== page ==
The alert specifies the battery-powered Arm & Hammer Spinbrush, known as the Crest Spinbrush prior to 2009, according to a consumer update from FDA Consumer Health Information.
"It's important that consumers know how to avoid the risks associated with using the Spinbrush," said Shumaya Ali, MPH, a consumer safety officer at the FDA. "We've had reports in which parts of the toothbrush broke off during use and were released into the mouth with great speed, causing broken teeth and presenting a choking hazard."
FDA regulates toothbrushes -- whether manual or electric -- as medical devices that are intended to help prevent tooth decay. Injuries reported from using the Spinbrush powered toothbrush include the following:
- Chipped or broken teeth
- Cuts to the mouth and gums
- Swallowing and choking on broken pieces
- Injuries to the face and eyes
The FDA has issued a warning to consumers that the battery-powered Arm & Hammer Spinbrush can break during use and cause serious injuries. Image courtesy of the FDA.
FDA is alerting the public about the potential for injury while using the following models of Spinbrush:
- Spinbrush ProClean
- Spinbrush ProClean Recharge
- Spinbrush Pro Whitening
- Spinbrush Sonic
- Spinbrush Sonic Recharge
- Spinbrush Swirl
- Spinbrush Classic Clean
- Spinbrush For Kids
- Spinbrush Replacement Heads
Company takes action
The Spinbrush handle contains batteries and a motor that operates the brushes, which are attached to a brush head. In the models of Spinbrush made for adults, the brush head is removable and can be replaced. But the brush head should not pop off during normal use, Ali noted.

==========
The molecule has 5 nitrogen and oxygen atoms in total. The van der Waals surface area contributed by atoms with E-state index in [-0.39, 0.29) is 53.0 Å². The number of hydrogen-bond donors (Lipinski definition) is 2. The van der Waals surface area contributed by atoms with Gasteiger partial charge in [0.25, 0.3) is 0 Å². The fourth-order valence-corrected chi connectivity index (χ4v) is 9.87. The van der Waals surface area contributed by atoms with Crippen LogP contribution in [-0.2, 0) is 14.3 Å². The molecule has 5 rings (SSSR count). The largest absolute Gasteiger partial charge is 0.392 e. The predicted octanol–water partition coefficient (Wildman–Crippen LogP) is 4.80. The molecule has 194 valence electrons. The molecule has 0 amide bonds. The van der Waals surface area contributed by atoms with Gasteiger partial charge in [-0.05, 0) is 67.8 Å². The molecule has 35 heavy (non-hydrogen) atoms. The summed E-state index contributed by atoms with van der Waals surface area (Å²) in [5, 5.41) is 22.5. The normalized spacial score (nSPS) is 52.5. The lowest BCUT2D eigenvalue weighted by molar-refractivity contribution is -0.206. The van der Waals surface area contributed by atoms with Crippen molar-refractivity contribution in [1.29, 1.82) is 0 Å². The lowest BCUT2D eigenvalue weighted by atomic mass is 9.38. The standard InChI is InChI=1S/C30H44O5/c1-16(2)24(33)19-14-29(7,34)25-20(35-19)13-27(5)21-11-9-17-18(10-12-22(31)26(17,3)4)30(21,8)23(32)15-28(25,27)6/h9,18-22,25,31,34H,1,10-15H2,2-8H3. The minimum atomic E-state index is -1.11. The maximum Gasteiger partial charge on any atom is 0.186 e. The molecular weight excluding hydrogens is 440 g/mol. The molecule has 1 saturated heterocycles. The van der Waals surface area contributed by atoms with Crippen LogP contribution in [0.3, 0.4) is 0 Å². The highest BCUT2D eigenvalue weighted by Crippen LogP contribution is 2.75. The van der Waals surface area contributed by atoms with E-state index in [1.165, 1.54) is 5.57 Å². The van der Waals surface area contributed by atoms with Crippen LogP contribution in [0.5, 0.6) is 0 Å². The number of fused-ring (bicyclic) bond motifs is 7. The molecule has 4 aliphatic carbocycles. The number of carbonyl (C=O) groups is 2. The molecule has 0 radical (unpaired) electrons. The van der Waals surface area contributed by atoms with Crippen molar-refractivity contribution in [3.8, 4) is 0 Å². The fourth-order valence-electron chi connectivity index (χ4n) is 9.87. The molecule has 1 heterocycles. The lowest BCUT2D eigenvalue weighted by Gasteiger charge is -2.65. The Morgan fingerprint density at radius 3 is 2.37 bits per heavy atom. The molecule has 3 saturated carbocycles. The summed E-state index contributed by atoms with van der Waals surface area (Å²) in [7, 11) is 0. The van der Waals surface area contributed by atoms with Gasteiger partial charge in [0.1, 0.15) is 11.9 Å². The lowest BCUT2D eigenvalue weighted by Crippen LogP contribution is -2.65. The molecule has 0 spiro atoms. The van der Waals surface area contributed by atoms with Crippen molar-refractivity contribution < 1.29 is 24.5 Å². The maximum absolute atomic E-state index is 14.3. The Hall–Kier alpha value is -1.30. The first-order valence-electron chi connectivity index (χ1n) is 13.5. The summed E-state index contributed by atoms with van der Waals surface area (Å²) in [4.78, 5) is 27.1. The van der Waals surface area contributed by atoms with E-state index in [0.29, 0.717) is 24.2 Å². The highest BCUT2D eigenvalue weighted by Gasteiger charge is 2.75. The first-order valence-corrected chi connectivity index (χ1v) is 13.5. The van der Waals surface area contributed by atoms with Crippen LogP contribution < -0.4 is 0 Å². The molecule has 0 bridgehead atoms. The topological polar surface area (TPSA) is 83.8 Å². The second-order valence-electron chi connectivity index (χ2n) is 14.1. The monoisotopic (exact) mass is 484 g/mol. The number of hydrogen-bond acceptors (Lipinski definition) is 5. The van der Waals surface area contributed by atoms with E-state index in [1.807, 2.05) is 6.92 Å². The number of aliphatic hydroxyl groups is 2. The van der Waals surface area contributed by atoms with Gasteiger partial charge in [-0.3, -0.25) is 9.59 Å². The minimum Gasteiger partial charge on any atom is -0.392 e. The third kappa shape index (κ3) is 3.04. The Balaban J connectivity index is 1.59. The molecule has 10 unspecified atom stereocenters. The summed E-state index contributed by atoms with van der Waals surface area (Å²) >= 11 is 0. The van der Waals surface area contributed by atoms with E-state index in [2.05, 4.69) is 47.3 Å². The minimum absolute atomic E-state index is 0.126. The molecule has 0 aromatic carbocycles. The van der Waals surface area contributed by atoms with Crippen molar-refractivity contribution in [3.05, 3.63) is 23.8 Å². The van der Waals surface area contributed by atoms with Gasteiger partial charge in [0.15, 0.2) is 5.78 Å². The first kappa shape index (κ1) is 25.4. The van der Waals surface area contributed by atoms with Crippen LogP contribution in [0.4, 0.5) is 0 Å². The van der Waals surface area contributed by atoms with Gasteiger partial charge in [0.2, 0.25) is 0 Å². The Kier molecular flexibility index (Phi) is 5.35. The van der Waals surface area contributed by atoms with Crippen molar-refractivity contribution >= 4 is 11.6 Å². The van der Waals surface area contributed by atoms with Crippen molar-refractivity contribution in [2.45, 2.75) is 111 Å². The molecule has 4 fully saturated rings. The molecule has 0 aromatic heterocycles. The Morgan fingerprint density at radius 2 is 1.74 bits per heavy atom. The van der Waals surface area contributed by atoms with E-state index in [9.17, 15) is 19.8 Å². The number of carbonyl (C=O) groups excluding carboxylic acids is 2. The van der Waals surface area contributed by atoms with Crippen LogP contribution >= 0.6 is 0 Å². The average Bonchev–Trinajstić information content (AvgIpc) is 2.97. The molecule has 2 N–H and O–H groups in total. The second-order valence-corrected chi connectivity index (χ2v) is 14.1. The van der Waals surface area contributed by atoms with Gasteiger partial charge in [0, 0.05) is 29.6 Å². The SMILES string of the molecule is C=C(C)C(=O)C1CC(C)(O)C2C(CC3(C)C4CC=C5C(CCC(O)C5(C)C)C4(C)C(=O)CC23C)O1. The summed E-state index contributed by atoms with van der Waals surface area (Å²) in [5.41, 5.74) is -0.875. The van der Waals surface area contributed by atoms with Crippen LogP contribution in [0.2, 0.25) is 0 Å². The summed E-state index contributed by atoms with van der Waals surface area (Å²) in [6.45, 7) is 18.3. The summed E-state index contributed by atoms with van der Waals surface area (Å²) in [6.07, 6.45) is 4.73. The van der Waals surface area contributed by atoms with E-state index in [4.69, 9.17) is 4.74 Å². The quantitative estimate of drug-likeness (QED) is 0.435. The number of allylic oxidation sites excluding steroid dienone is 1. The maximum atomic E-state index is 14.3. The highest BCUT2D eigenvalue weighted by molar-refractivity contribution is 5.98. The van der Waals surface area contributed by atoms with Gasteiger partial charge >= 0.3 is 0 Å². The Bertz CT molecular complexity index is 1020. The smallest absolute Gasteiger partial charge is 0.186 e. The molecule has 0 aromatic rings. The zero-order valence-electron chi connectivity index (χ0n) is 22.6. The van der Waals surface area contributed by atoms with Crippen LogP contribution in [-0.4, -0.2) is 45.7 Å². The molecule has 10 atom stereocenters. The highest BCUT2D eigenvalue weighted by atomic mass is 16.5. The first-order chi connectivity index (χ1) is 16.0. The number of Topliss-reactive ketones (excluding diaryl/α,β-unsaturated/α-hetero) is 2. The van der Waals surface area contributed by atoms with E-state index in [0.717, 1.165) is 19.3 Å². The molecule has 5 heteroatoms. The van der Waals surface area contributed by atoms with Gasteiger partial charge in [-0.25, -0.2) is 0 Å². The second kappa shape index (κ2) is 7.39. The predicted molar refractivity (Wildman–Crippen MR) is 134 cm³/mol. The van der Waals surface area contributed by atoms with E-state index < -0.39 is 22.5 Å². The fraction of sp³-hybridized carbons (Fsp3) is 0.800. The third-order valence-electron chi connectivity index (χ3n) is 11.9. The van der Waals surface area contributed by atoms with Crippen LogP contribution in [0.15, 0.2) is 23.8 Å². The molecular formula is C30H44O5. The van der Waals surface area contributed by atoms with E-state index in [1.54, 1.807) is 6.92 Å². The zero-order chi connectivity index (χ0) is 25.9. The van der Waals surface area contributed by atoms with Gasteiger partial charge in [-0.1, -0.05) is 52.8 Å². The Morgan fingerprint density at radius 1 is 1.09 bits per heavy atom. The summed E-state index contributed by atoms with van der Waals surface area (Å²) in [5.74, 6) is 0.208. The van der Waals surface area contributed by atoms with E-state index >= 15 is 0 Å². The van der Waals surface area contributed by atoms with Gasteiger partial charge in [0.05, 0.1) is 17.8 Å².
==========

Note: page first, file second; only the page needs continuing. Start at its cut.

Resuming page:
The Spinbrush for Kids models, which have different handle designs, such as Spiderman and Thomas & Friends, do not have removable brush heads. Nonetheless, problems with the Spinbrush for Kids also have been reported, such as cut lips, burns from the batteries, and bristles falling off and lodging in a child's tonsils.
"FDA's concern is that the unexpected release of any part of this battery-powered toothbrush during use poses a risk of injury," said Steven Silverman, director of the Office of Compliance in FDA's Center for Devices and Radiological Health. "And the risk is higher in children or adults who may need assistance but are not supervised while using the toothbrush."
An FDA inspection last year of Church & Dwight, which manufactures the Spinbrush, uncovered evidence that numerous consumer complaints had not been reported to the agency. On May 16, 2011, the FDA warned the company of its violations of the Federal Food, Drug, and Cosmetic Act, including failure to report serious injuries within a reasonable time frame.
After further discussions with Church & Dwight about the risks of the battery-powered Spinbrush, the company has now taken some action, according to the FDA:
- Improved the labeling to caution consumers to change the brush head every three months or sooner if the brush is worn or parts are loose.
- Added bristles that change color with wear to give consumers a visual reminder of when to replace the brush head.
- Issued a safety notice about Spinbrush in TV and print ads; the safety notice also appears on the Spinbrush website and the interactive voice response to consumers who call the company's toll-free telephone numbers.
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